The Anachronism and Antiquity team is delighted to announce ‘Anachronism and Antiquity: Configuring Temporalities in Ancient Literature and Scholarship’, a conference to be held at Florida State University, Tallahassee, Florida, on March 23-24, 2018. Speakers and their titles are:
- Carol Atack, St Hugh’s College, Oxford, ‘Plato’s Queer Time: Dialogic Moments in the Life and Death of Socrates’
- Emily Greenwood, Yale University, ‘Reading Across Time: Thucydides’ History as Literature of Witness’
- Constanze Güthenke, Corpus Christi College, Oxford, ‘“For Time is / nothing if not amenable” – Exemplarity, Time, Reception’
- Brooke Holmes, Princeton University, ‘The Temporal Relation: Flow, Fold, Kairos’
- K. Scarlett Kingsley, Agnes Scott College, ‘Euripides’ Scholiasts: Blending Temporalities Heroic and Present’
- Ellen O’Gorman, University of Bristol, ‘Reception and Recovery: Rancière’s Authentic Plebeian Voice’
- Mark Payne, University of Chicago, ‘The Future in the Past: Hesiod and Speculative Fiction’
- Tom Phillips, Merton College, Oxford, ‘Shelley’s Plastic Verse: the “Hymn to Mercury”’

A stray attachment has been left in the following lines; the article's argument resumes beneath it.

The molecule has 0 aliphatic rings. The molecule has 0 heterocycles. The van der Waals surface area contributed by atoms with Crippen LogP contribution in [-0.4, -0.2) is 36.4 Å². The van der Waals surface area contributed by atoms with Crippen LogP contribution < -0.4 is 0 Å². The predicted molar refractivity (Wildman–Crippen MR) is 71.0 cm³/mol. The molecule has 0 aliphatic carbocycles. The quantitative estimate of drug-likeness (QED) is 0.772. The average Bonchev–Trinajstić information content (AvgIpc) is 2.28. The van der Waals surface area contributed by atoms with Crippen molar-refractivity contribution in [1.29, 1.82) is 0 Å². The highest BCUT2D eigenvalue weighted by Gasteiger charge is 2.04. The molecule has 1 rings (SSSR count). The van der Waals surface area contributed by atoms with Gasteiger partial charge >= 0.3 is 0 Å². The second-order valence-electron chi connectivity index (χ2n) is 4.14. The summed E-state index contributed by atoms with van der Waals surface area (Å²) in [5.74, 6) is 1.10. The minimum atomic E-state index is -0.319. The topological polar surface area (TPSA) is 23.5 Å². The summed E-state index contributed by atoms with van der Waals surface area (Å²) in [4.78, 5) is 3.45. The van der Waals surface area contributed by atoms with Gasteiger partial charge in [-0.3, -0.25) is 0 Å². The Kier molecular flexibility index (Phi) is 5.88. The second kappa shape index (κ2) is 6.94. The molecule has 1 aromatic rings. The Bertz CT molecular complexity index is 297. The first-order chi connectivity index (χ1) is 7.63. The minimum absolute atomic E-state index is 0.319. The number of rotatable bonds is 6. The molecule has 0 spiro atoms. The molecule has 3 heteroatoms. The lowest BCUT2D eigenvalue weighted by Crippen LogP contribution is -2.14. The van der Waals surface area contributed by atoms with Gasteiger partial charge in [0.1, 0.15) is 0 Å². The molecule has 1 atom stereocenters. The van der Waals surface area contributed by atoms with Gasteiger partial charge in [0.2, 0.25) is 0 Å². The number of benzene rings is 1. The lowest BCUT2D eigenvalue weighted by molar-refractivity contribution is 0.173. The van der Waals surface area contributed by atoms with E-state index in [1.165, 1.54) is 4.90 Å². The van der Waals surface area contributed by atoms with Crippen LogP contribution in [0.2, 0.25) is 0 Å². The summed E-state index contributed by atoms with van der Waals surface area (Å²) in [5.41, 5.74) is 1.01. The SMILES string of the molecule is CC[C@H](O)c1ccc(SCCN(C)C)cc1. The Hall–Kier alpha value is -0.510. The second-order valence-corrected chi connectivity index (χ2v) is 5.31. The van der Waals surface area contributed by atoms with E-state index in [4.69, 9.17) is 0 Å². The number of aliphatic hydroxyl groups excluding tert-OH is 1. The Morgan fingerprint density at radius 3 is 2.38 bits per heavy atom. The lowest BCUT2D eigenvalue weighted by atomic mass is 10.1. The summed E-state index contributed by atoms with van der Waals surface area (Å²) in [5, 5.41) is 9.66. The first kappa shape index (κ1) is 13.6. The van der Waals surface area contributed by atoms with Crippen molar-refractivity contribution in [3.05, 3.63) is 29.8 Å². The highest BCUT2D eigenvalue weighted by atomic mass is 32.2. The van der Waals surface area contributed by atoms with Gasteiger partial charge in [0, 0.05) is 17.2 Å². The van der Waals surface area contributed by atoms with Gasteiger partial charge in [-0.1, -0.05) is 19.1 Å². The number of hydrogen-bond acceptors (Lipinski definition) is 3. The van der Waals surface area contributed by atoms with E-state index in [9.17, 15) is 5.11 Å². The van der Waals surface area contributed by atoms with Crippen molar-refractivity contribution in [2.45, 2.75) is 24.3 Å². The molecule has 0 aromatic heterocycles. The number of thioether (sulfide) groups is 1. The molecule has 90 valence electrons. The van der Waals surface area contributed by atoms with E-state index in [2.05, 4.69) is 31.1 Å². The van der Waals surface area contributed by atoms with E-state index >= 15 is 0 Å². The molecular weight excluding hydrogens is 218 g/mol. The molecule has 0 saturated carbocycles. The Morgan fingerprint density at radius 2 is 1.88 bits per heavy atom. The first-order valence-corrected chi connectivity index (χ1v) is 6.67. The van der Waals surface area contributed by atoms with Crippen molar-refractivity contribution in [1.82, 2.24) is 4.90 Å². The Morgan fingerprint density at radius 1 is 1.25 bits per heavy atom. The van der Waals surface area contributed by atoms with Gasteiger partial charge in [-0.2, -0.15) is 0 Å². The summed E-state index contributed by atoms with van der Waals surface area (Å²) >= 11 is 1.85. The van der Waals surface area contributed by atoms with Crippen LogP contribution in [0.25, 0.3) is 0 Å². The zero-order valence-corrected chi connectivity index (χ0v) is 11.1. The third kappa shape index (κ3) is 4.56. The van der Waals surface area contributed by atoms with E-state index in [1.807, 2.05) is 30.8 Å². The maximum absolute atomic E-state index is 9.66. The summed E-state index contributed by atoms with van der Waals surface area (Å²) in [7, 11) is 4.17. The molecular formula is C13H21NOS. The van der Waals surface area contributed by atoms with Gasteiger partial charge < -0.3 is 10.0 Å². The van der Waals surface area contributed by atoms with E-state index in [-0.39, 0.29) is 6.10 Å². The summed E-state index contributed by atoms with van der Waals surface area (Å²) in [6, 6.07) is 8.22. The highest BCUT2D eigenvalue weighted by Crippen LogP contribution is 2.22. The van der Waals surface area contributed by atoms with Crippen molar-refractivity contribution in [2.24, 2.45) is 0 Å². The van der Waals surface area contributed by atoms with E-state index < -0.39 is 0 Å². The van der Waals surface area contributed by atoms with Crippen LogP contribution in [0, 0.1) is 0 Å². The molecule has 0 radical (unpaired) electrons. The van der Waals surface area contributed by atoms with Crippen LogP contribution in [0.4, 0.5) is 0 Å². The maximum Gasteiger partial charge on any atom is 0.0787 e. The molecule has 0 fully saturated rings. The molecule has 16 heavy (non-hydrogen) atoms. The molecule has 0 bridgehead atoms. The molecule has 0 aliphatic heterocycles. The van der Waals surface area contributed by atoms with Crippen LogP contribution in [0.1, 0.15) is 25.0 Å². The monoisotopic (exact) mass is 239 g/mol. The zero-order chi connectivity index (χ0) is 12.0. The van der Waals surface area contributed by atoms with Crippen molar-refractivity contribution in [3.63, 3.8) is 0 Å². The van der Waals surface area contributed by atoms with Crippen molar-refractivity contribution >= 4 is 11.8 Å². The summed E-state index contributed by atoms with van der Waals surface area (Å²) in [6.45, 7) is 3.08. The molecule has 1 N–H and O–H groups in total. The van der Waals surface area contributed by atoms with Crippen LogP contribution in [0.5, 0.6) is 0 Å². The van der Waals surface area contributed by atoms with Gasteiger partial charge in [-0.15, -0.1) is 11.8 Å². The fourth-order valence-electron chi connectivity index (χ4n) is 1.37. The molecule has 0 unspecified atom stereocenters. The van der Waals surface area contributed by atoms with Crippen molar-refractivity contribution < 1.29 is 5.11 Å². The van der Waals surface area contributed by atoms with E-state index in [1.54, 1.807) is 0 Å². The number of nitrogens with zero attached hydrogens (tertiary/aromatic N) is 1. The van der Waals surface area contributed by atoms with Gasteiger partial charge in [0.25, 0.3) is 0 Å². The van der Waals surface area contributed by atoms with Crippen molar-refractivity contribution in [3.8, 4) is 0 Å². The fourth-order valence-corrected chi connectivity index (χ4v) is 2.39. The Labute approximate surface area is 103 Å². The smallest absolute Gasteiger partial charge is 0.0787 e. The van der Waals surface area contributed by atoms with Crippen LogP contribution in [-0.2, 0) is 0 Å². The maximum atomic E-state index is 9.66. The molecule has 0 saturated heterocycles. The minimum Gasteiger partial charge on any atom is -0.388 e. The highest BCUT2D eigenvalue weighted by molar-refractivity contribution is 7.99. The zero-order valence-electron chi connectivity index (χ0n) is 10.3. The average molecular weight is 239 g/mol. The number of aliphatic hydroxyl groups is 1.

- Barnaby Taylor, Exeter College, Oxford, ‘Archaism and Anachronism in Lucretius’
The conference will run all day Friday and Saturday morning, ending with lunch on Saturday. There is no charge for registration but we ask that people register so that we can have an accurate account for meals. If you are interested in attending or have any questions, please email John Marincola at firstname.lastname@example.org.
We’ll add more details about the conference programme to our Events page as they become available
Anachronism and Antiquity is a Leverhulme Trust-funded project, running from 2016 to 2019, is undertaking the first systematic study of the concept of anachronism in Greco-Roman antiquity and of the role played by the idea of anachronism in the formation of the concept of antiquity itself. The project, led by Professor Tim Rood and Professor John Marincola, with research associates Dr Tom Phillips and Dr Carol Atack, looks at both classical and modern material, pairing close analysis of surviving literary and material evidence from classical antiquity with detailed study of the post-classical term ‘anachronism’, and with modern theoretical writings that link the notion of anachronism with the conceptualization of antiquity.